Bowen’s Wharf is the commercial center of Newport.

Courtesy of Discover Newport

for dinner, the morning (1 Sayers Wharf, Newport) It is a 35-year-old establishment loved by locals and visitors alike. Don’t skip the award-winning New England clam chowder, or the bag of donuts—lobster and shrimp take the clam bun, served with chipotle maple aioli. gusto (4 Commercial Pier, Newport) It takes advantage of its location away from the main drag and its excellent cocktails. The “Italian Free” portions are on the smaller side but well prepared.

Day 2: Water recreation, public park and quaint little village

Breakfast menu at Corner Cafe (110 Broadway, Newport) It’s impressive, from the stuffed omelettes to the breakfast burrito and avocado toast. French Portuguese toast, stuffed with berries, bananas, and sweet cream, is so rich that it will keep you full until lunch.

Then go boating and sailing Narragansett Bay. Or cross the bridges into Wakeford Village for kayaking and stand-up paddleboarding. The kayak center It offers rentals of both, as well as guided tours.

Newport is known as one of the sailing capitals of the world.  Boat rentals are popular here.

Newport is known as one of the sailing capitals of the world. Boat rentals are popular here.

Courtesy of 12 meter charters

Nineteen percent of Rhode Islanders claim to be of Italian descent, and you should take advantage of the culinary heritage that this has to offer. While you are not in a scenic area of ​​the city, Antonio’s bakery (2448 West Shore Rd, Warwick) A must for connoisseurs of cannoli, zeppelin, bagnoli and more. Pick up some “party pizza,” a Rhode Island specialty: rectangular slices of focaccia diced with tomatoes, topped with a sprinkle of herbs and Parmesan and served—always—at room temperature.

Don't let the strip's location fool you: Antonio's Bakery is one of Rhode Island's best restaurants.

Don’t let the strip’s location fool you: Antonio’s Bakery is one of Rhode Island’s best restaurants.

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Take your pizza to Rocky Point State Park (1 Rocky Point Street, Warwick), a former beloved theme park turned nature area. Hike, walk, or bike the trails, fish from the pier, or park some benches on the cliffs overlooking Greenwich Bay.

Rocky Point State Park is located on the site of one of New England's most popular amusement parks, which closed in 1995.

Rocky Point State Park is located on the site of one of New England’s most popular amusement parks, which closed in 1995.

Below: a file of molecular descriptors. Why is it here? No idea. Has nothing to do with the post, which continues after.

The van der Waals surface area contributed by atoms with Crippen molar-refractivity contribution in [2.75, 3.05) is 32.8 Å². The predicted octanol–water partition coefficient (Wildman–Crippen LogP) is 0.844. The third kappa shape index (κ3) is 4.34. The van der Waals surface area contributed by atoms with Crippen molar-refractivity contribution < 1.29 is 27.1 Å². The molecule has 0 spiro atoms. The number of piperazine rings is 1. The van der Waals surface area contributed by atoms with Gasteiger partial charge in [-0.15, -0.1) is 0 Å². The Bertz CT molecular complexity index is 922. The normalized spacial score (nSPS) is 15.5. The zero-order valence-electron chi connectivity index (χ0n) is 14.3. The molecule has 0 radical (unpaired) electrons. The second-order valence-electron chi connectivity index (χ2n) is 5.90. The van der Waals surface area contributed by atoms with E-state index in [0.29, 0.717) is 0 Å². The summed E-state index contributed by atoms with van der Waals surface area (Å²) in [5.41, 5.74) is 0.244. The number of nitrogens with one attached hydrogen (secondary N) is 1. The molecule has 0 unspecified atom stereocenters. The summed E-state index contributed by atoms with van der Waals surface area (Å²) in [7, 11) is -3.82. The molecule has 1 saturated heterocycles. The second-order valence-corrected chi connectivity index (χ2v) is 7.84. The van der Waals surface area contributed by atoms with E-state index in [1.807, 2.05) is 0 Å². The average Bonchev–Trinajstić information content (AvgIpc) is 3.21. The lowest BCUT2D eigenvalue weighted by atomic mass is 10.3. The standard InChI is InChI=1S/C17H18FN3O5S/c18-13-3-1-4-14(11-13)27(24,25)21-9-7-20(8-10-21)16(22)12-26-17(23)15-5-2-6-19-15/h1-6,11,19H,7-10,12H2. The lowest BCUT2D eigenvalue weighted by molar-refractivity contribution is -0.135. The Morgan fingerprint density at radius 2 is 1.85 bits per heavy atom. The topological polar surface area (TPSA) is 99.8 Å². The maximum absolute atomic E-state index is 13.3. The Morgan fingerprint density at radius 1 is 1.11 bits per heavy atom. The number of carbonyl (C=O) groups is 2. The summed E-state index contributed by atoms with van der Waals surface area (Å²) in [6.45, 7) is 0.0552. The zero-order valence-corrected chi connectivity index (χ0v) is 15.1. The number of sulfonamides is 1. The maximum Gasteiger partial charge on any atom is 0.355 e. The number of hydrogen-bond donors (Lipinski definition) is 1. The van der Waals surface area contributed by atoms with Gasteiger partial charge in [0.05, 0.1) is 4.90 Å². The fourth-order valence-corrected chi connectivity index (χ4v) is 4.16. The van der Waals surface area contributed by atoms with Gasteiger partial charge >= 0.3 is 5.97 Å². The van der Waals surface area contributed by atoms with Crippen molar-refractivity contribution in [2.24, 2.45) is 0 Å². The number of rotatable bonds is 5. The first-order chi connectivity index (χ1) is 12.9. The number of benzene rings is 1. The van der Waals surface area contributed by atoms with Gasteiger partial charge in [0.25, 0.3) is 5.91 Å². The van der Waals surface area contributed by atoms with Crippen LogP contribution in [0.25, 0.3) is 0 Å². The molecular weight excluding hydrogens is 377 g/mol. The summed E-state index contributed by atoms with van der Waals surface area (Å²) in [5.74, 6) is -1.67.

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End your explorations seven miles north in a small but sweet picture Pawtuxet . Village, the best kept secret in coastal Rhode Island. Perched on a serene flower-filled waterfront along the Pawtuxet River, this historic hamlet, founded in 1638, is one of the oldest villages in the country. There are a few restaurants and shops in the village Noon Designs (18 Postal Rd., Warwick)which stocks household items and gifts with a nautical flair.

Shop for nautical-themed gifts at Noon Designs in Pawtuxet Village.

Shop for nautical-themed gifts at Noon Designs in Pawtuxet Village.

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For dinner, head to Basta (2195 Broad Street, Cranston)A contemporary look at classic Italian fare. Lobster risotto and Sofia pizza, topped with San Marzano tomato sauce, grilled eggplant, fresh mozzarella and crunchy basil.

Basta, in the pretty village of Pawtuxet, serves classic Italian cuisine.

Basta, in the pretty village of Pawtuxet, serves classic Italian cuisine.

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Where to Stay in Coastal Rhode Island

You won’t find much in the way of haggling on a proper coast. Campers will have an easier time; This place in Newport or this camper-friendly property in Middletown are solid options.

For a reasonably priced stay in a great location, try this rustic suite in Pawtuxet Village. This small but cheerful apartment, also in the village, is affordable and has excellent reviews.

The small, sweet, and quiet village of Pawtuxet is the best kept secret along the coastal island of Rhode Island.

The small, sweet, and quiet village of Pawtuxet is the best kept secret along the coastal island of Rhode Island.

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Among the newer residences in the area, was Brenton Hotel (31 America’s Cup Street, Newport) And the Hammets Hotel (4 Commercial Pier, Newport) These are luxury boutique properties overlooking the harbor and/or the city.

Designed to look like a Victorian seaside inn, Ocean House benefits from a stunning Watch Hill location and excellent service.

Designed to look like a Victorian seaside inn, Ocean House benefits from a stunning Watch Hill location and excellent service.

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If you’re in the mood to splurge, you can’t do better than this ocean house (1 Bluff Ave., Watch Hill). A boutique hotel built in the style of a Victorian seaside inn, with sweeping views of Block Island Sound and a host of complimentary extras, from daily activities like cooking classes to access to the hotel’s fleet of Mercedes-Benz convertibles, a fully loaded atv and an in-room snack bar.